The microstructures of all of the Er0.4Y2.6Fe5O12 films were studied using field emission scanning electron microscope (FESEM) as shown in Figures 3(a)3(c). The particle size obtained for these samples increases with the annealing temperature increased. From the images of the FESEM micrograph, the resulting grains show that the particles stuck to each other when the annealing temperature is above 800°C and this implies that the particles are highly agglomerate due to their high surface energy [24]. The micrographs show that the particles stuck together, and these hard agglomerates are called aggregates. Agglomeration of fine particles can occur at the synthesis stage, during drying and subsequent processing of the particles. Agglomeration of fine particles is caused by the attractive van der Waals force and the driving force that tends to minimize the total surface energy of the system. The grains could not be seen clearly, and this may be because of masking caused by the gold coating on the film’s surface. The thicknesses of the films were decreased as the annealing increased and ranged from 408 nm to 249 nm. We can conclude that for different annealing temperatures, the crystallite sizes of Er0.4Y2.6Fe5O12 films are increased, while the films thicknesses were reduced. This is probably due to the different ionic radius of Er3+   which is less than Y3+  , which leads to some apparent variation about the crystalline lattice.

3.3. Magnetic Properties

The magnetic properties of the samples at different annealing temperatures of Er0.4Y2.6Fe5O12 films were measured using vibration samples magnetometer (VSM) with a maximum applied field of 12 kOe at room temperature. Figure 4 shows the in-plane magnetization properties and typical hysteresis loop for all films. The hysteresis curves indicate that Er0.4Y2.6Fe5O12 films annealed at 800 to 1000°C are soft magnetic materials. The saturation magnetization () of the films increased from 26 (emu/cc) for the film annealed at 800°C to 76 (emu/cc) for film annealed at 1000°C when the particle size increased from 51 to 85 nm as shown in Table 1 and Figures 5(a) and 5(b). This rise can be related to the higher surface-to-volume ratio in the smaller particles, which results in the existence of nonmagnetization surface layer. Also the of the particles decreases as the particle sizes reduce due to the enhancement of the surface spin effects. The coercivity (Hc) increased from 28 to 45 Oe as the temperature rose to 1000°C as shown in (Figure 5(c)).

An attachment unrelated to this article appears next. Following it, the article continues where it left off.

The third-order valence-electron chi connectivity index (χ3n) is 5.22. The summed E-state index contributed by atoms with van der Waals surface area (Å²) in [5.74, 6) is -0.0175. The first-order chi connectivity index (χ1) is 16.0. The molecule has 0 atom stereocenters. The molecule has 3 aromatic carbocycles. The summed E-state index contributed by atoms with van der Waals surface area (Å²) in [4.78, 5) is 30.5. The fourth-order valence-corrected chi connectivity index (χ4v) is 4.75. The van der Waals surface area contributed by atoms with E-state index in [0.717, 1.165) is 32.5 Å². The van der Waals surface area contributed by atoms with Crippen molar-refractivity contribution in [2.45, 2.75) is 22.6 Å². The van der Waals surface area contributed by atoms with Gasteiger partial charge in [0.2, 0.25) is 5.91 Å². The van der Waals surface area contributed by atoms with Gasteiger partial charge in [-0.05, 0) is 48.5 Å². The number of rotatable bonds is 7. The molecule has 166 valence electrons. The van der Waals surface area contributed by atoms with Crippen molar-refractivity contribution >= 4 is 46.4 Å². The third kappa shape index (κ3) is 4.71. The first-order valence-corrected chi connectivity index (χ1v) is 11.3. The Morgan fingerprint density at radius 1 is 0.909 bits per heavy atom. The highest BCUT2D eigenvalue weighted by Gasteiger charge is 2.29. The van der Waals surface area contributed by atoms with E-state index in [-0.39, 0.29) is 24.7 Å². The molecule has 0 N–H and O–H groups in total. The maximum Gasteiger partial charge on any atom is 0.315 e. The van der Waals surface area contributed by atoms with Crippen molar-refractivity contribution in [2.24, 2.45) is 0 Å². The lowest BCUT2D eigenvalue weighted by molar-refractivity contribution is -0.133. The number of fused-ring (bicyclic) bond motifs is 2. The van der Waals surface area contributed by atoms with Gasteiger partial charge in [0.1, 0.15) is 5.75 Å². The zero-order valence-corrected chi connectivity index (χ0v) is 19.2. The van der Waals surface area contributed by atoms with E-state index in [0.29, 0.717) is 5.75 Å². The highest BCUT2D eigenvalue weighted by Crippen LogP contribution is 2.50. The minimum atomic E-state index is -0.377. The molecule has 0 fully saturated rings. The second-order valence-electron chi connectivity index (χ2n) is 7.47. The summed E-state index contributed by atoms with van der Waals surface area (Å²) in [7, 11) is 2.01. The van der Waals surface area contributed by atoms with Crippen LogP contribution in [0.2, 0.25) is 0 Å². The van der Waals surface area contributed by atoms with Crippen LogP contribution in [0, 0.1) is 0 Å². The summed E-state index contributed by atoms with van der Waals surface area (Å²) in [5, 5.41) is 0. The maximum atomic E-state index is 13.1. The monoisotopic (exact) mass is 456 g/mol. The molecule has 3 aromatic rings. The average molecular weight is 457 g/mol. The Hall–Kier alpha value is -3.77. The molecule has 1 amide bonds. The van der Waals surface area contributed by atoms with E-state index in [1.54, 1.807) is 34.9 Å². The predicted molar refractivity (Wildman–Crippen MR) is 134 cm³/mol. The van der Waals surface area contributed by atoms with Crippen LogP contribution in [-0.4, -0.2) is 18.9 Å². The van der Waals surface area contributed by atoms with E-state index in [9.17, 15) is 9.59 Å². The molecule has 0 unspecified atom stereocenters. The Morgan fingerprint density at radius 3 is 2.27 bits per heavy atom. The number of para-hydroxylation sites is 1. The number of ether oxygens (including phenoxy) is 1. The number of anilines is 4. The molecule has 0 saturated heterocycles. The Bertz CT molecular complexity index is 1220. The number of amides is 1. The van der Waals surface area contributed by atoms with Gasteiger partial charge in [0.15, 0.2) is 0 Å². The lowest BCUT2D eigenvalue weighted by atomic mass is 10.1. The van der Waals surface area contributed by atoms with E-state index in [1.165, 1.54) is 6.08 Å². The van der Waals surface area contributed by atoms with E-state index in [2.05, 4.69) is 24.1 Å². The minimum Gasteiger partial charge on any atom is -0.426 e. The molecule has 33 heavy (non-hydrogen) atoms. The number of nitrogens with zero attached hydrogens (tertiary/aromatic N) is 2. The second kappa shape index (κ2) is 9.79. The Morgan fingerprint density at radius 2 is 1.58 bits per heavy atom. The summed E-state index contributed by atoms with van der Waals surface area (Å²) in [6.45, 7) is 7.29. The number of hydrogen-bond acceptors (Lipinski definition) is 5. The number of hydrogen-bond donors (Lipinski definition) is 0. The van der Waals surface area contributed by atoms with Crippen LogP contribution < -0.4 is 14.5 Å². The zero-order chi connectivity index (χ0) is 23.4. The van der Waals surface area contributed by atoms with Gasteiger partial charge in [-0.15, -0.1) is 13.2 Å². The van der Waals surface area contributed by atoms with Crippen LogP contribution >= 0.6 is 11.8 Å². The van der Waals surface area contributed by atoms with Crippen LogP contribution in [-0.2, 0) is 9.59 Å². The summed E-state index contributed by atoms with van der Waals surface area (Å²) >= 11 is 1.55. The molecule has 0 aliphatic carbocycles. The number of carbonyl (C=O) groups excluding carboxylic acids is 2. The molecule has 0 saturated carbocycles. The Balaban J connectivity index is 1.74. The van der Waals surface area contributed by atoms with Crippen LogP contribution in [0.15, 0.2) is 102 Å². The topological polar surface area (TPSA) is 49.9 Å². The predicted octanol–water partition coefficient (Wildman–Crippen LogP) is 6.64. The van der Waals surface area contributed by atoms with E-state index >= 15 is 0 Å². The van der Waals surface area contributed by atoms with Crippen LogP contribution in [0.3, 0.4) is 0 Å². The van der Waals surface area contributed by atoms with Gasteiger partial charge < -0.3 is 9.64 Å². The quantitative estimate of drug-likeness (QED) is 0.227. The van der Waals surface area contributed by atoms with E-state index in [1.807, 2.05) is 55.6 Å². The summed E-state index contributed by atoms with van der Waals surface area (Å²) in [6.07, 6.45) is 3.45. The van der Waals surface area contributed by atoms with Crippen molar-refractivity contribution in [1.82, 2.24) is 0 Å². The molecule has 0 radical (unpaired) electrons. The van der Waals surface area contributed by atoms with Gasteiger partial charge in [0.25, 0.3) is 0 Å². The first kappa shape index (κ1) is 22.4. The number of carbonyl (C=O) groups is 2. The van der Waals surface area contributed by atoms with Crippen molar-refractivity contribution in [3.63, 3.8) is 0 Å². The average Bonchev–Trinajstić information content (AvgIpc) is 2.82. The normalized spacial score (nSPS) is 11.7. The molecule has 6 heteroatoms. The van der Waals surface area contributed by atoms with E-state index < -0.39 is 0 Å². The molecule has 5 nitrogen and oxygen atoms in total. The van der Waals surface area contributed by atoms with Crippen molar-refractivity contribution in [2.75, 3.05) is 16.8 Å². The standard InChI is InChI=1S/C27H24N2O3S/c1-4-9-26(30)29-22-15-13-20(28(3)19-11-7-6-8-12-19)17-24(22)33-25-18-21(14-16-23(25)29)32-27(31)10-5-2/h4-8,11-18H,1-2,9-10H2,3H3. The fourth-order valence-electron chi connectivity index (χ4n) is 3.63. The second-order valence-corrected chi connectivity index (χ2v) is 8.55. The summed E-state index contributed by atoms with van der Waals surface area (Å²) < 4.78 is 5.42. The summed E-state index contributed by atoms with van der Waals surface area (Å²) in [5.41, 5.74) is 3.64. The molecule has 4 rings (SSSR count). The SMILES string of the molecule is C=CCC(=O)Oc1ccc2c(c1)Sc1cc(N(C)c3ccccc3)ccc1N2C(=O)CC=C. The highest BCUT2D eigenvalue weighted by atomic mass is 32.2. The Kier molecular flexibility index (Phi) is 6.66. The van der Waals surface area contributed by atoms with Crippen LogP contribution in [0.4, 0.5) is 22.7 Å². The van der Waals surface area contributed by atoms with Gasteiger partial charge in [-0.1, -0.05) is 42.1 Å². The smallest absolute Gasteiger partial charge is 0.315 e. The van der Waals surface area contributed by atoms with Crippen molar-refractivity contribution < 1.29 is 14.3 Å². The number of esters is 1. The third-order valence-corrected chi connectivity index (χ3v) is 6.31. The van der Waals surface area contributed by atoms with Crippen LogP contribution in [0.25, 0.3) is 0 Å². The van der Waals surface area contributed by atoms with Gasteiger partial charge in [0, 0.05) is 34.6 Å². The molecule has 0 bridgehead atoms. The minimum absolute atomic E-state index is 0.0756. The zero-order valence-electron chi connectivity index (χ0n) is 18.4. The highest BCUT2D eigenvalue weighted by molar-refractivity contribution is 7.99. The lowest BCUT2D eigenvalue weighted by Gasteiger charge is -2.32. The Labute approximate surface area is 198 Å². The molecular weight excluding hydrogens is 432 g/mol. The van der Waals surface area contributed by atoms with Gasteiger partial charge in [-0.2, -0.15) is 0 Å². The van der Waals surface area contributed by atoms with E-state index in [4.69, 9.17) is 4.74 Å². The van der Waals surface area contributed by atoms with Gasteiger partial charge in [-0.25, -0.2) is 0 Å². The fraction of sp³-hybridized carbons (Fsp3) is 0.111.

4. Conclusion

We have studied the synthesis of YIG substituted (Er+3) Er0.4Y2.6Fe5O12 nanoparticles, with size between 51 and 85 nm at different temperatures varied from 800 to 1000°C prepared using a sol-gel method. The results show that, at low concentration of Er3+ ion, the best annealing temperature for crystallinity begins at 800°C. From the XRD, it can be observed that all the samples have only a single phase of garnet structure. The average values of lattice constants of the films were decreased as the temperature increased. The particle size obtained for these samples increases with the annealing temperature increasing and the particles are highly agglomerate due to their high surface energy. The saturation magnetization () decreases as the particle size is reduced due to the enhancement of the surface spin effects. The thicknesses of these samples reduced as the annealing rises to 1000°C.

Conflict of Interests

The authors declare that there is no conflict of interests regarding the publication of this paper.


The authors would like to thank the University Kebangsaan Malaysia for the help in providing the instruments and the analytical techniques which are used in this work.